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Study: Ga. teachers, state workers pay more for health care
Report suggests ways to cut costs
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ATLANTA — Teachers and state employees in Georgia are paying more for their health care than other public sector employees, according to a new study by the state Department of Community Health.

Consulting group Aon Hewitt studied the State Health Benefit Plan and concluded that state employees and teachers are paying more in out-of-pocket costs, including payroll deductions, than government workers in surrounding states and those on Georgia's university system health insurance plan.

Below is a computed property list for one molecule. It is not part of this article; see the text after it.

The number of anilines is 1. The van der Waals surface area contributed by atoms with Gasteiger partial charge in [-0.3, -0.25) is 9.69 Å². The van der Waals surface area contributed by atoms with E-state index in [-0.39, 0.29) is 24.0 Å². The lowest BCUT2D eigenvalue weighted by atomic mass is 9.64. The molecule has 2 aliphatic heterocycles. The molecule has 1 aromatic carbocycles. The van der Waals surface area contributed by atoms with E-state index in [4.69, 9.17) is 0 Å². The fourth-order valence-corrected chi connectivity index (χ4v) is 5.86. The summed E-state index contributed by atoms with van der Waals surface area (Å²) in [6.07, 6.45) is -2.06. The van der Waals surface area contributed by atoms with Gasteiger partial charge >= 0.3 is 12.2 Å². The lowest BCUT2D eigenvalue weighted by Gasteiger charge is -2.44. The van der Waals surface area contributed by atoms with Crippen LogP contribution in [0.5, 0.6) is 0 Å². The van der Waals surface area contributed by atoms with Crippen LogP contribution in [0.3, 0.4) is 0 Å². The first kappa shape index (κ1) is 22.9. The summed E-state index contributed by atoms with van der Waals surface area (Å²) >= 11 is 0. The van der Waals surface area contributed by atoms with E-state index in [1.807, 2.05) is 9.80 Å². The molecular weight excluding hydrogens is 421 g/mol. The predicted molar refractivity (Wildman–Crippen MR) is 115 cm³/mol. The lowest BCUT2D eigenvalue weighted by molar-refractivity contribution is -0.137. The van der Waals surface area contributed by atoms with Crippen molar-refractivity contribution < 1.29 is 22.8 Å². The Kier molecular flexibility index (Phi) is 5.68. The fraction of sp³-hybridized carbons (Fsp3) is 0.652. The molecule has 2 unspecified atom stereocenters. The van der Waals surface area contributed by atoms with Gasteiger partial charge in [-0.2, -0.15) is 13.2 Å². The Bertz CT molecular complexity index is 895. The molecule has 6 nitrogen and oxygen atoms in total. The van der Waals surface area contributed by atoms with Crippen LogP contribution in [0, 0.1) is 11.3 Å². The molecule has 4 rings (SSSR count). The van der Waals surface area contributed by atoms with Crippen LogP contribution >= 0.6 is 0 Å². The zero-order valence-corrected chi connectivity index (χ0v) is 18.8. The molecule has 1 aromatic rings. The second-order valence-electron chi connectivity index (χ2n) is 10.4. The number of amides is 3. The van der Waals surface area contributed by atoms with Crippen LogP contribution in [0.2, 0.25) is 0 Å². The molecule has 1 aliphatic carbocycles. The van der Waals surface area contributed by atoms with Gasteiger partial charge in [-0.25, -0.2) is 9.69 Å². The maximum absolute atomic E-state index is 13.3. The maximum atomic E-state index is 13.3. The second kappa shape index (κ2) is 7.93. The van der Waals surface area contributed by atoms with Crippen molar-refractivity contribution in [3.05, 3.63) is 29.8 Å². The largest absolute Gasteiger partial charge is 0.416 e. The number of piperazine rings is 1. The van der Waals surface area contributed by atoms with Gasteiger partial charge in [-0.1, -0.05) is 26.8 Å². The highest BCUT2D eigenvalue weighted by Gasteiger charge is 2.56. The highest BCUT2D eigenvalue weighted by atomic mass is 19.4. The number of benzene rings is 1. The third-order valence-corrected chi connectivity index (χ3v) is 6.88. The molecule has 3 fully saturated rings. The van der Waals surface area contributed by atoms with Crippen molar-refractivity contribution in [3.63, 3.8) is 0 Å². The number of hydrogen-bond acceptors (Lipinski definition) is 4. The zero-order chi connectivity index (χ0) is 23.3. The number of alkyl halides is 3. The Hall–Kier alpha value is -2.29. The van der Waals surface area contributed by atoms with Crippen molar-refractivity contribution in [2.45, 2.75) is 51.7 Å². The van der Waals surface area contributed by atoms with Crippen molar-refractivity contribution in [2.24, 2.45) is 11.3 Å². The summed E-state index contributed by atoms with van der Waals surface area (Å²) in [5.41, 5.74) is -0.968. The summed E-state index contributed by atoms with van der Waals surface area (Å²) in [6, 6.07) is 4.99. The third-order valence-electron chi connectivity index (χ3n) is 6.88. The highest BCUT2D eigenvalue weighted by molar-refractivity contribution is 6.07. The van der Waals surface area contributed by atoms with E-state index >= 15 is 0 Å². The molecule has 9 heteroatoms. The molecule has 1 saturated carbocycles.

The report suggested ways to cut costs, including some that Georgia has tried or proposed. For example, the authors suggested wellness incentives, using telemedicine, creating health clinics and moving thousands of retirees off the plan could save money.

The study said Georgia's state government could also pay more money toward health care costs so its employees can pay less.

Gov. Nathan Deal's office declined to comment Friday, and it was unclear whether the governor had read the report.

The findings did not surprise members of the group TRAGIC, which was founded last year by teachers and their spouses to fight rising out-of-pocket health insurance costs.

"This report confirms what the teachers and state employees of TRAGIC have been saying since January 2014: Our insurance options are unaffordable and we pay higher premiums and out-of-pocket costs than comparable plans in other states," said John Palmer, a Cobb County school band director and TRAGIC spokesman. "The question is, what is the Legislature willing to do to help the citizens who work for the state of Georgia?"

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